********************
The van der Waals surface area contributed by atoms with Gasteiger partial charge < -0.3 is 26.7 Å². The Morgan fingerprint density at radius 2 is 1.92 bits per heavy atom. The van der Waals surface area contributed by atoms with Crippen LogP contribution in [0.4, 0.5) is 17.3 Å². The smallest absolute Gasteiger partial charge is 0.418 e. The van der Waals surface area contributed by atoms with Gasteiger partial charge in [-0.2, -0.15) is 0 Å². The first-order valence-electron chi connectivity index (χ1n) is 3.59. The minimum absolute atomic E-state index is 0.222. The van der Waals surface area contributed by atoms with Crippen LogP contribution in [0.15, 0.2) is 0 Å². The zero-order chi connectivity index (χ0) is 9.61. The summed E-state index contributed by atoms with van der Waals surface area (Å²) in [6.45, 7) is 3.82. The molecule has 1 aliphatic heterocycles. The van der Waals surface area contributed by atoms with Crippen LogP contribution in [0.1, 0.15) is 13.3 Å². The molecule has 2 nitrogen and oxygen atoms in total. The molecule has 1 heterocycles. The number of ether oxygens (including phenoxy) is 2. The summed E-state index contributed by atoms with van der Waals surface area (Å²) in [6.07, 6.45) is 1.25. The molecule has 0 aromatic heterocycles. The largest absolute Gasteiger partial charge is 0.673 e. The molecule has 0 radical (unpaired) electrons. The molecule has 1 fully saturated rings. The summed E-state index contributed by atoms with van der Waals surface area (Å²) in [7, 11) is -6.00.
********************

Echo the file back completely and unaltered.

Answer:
The van der Waals surface area contributed by atoms with Gasteiger partial charge < -0.3 is 26.7 Å². The Morgan fingerprint density at radius 2 is 1.92 bits per heavy atom. The van der Waals surface area contributed by atoms with Crippen LogP contribution in [0.4, 0.5) is 17.3 Å². The smallest absolute Gasteiger partial charge is 0.418 e. The van der Waals surface area contributed by atoms with Gasteiger partial charge in [-0.2, -0.15) is 0 Å². The first-order valence-electron chi connectivity index (χ1n) is 3.59. The minimum absolute atomic E-state index is 0.222. The van der Waals surface area contributed by atoms with Crippen LogP contribution in [0.15, 0.2) is 0 Å². The zero-order chi connectivity index (χ0) is 9.61. The summed E-state index contributed by atoms with van der Waals surface area (Å²) in [6.45, 7) is 3.82. The molecule has 1 aliphatic heterocycles. The van der Waals surface area contributed by atoms with Crippen LogP contribution in [0.1, 0.15) is 13.3 Å². The molecule has 2 nitrogen and oxygen atoms in total. The molecule has 1 heterocycles. The number of ether oxygens (including phenoxy) is 2. The summed E-state index contributed by atoms with van der Waals surface area (Å²) in [6.07, 6.45) is 1.25. The molecule has 0 aromatic heterocycles. The largest absolute Gasteiger partial charge is 0.673 e. The molecule has 0 radical (unpaired) electrons. The molecule has 1 fully saturated rings. The summed E-state index contributed by atoms with van der Waals surface area (Å²) in [7, 11) is -6.00.